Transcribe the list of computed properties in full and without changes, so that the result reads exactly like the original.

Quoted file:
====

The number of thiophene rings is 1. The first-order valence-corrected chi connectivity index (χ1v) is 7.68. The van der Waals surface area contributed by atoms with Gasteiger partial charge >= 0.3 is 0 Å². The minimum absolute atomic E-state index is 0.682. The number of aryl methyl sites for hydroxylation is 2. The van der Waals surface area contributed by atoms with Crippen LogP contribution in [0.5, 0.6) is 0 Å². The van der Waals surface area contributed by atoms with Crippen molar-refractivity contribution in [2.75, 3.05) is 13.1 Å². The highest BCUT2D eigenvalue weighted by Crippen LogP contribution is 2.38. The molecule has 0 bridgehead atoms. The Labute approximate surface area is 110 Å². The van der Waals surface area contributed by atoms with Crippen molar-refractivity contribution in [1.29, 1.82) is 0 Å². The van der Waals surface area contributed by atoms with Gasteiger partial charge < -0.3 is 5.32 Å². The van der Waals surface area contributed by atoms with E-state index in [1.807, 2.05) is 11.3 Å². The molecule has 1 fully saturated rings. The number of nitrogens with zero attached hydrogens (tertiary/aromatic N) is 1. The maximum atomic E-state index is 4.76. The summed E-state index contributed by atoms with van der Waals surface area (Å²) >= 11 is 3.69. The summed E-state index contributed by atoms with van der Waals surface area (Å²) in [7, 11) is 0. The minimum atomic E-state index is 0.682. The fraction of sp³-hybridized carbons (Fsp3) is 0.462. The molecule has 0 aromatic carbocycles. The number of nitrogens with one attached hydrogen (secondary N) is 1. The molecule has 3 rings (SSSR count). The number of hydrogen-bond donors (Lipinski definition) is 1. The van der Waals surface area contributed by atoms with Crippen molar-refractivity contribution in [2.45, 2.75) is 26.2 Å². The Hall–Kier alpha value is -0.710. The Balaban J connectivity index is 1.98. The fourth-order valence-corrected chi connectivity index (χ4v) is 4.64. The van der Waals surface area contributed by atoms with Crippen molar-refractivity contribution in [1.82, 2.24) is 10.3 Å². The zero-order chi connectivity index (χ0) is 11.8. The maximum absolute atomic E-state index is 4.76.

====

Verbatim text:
The number of thiophene rings is 1. The first-order valence-corrected chi connectivity index (χ1v) is 7.68. The van der Waals surface area contributed by atoms with Gasteiger partial charge >= 0.3 is 0 Å². The minimum absolute atomic E-state index is 0.682. The number of aryl methyl sites for hydroxylation is 2. The van der Waals surface area contributed by atoms with Crippen LogP contribution in [0.5, 0.6) is 0 Å². The van der Waals surface area contributed by atoms with Crippen molar-refractivity contribution in [2.75, 3.05) is 13.1 Å². The highest BCUT2D eigenvalue weighted by Crippen LogP contribution is 2.38. The molecule has 0 bridgehead atoms. The Labute approximate surface area is 110 Å². The van der Waals surface area contributed by atoms with Crippen molar-refractivity contribution in [1.29, 1.82) is 0 Å². The van der Waals surface area contributed by atoms with Gasteiger partial charge < -0.3 is 5.32 Å². The van der Waals surface area contributed by atoms with E-state index in [1.807, 2.05) is 11.3 Å². The molecule has 1 fully saturated rings. The number of nitrogens with zero attached hydrogens (tertiary/aromatic N) is 1. The maximum atomic E-state index is 4.76. The summed E-state index contributed by atoms with van der Waals surface area (Å²) >= 11 is 3.69. The summed E-state index contributed by atoms with van der Waals surface area (Å²) in [7, 11) is 0. The minimum atomic E-state index is 0.682. The fraction of sp³-hybridized carbons (Fsp3) is 0.462. The molecule has 0 aromatic carbocycles. The number of nitrogens with one attached hydrogen (secondary N) is 1. The molecule has 3 rings (SSSR count). The number of hydrogen-bond donors (Lipinski definition) is 1. The van der Waals surface area contributed by atoms with Crippen molar-refractivity contribution in [2.45, 2.75) is 26.2 Å². The Hall–Kier alpha value is -0.710. The Balaban J connectivity index is 1.98. The fourth-order valence-corrected chi connectivity index (χ4v) is 4.64. The van der Waals surface area contributed by atoms with Crippen molar-refractivity contribution in [1.82, 2.24) is 10.3 Å². The zero-order chi connectivity index (χ0) is 11.8. The maximum absolute atomic E-state index is 4.76.